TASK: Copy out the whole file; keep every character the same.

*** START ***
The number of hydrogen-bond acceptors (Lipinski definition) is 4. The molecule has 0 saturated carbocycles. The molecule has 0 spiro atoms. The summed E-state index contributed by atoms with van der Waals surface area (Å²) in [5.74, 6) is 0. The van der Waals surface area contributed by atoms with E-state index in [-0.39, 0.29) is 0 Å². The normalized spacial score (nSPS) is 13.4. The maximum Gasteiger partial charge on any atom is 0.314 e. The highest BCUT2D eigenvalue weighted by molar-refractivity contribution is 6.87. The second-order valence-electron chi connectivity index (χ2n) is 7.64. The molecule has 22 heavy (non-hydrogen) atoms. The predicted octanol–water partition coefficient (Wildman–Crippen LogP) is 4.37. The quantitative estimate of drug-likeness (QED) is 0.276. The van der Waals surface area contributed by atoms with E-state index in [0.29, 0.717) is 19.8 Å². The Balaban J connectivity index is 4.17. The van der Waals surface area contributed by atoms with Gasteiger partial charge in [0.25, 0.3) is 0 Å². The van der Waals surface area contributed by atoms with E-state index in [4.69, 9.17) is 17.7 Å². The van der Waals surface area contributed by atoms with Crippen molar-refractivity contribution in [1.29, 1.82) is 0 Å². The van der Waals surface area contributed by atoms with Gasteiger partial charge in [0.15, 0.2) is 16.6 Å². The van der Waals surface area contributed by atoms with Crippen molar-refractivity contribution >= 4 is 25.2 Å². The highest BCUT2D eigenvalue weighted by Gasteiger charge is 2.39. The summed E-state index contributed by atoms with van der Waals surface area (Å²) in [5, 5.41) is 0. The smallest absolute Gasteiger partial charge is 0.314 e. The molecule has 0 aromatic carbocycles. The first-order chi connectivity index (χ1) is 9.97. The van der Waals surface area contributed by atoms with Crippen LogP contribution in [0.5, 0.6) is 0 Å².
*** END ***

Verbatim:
The number of hydrogen-bond acceptors (Lipinski definition) is 4. The molecule has 0 saturated carbocycles. The molecule has 0 spiro atoms. The summed E-state index contributed by atoms with van der Waals surface area (Å²) in [5.74, 6) is 0. The van der Waals surface area contributed by atoms with E-state index in [-0.39, 0.29) is 0 Å². The normalized spacial score (nSPS) is 13.4. The maximum Gasteiger partial charge on any atom is 0.314 e. The highest BCUT2D eigenvalue weighted by molar-refractivity contribution is 6.87. The second-order valence-electron chi connectivity index (χ2n) is 7.64. The molecule has 22 heavy (non-hydrogen) atoms. The predicted octanol–water partition coefficient (Wildman–Crippen LogP) is 4.37. The quantitative estimate of drug-likeness (QED) is 0.276. The van der Waals surface area contributed by atoms with E-state index in [0.29, 0.717) is 19.8 Å². The Balaban J connectivity index is 4.17. The van der Waals surface area contributed by atoms with Gasteiger partial charge in [0.25, 0.3) is 0 Å². The van der Waals surface area contributed by atoms with E-state index in [4.69, 9.17) is 17.7 Å². The van der Waals surface area contributed by atoms with Crippen molar-refractivity contribution in [1.29, 1.82) is 0 Å². The van der Waals surface area contributed by atoms with Gasteiger partial charge in [0.15, 0.2) is 16.6 Å². The van der Waals surface area contributed by atoms with Crippen molar-refractivity contribution >= 4 is 25.2 Å². The highest BCUT2D eigenvalue weighted by Gasteiger charge is 2.39. The summed E-state index contributed by atoms with van der Waals surface area (Å²) in [5, 5.41) is 0. The smallest absolute Gasteiger partial charge is 0.314 e. The molecule has 0 aromatic carbocycles. The first-order chi connectivity index (χ1) is 9.97. The van der Waals surface area contributed by atoms with Crippen LogP contribution in [0.5, 0.6) is 0 Å².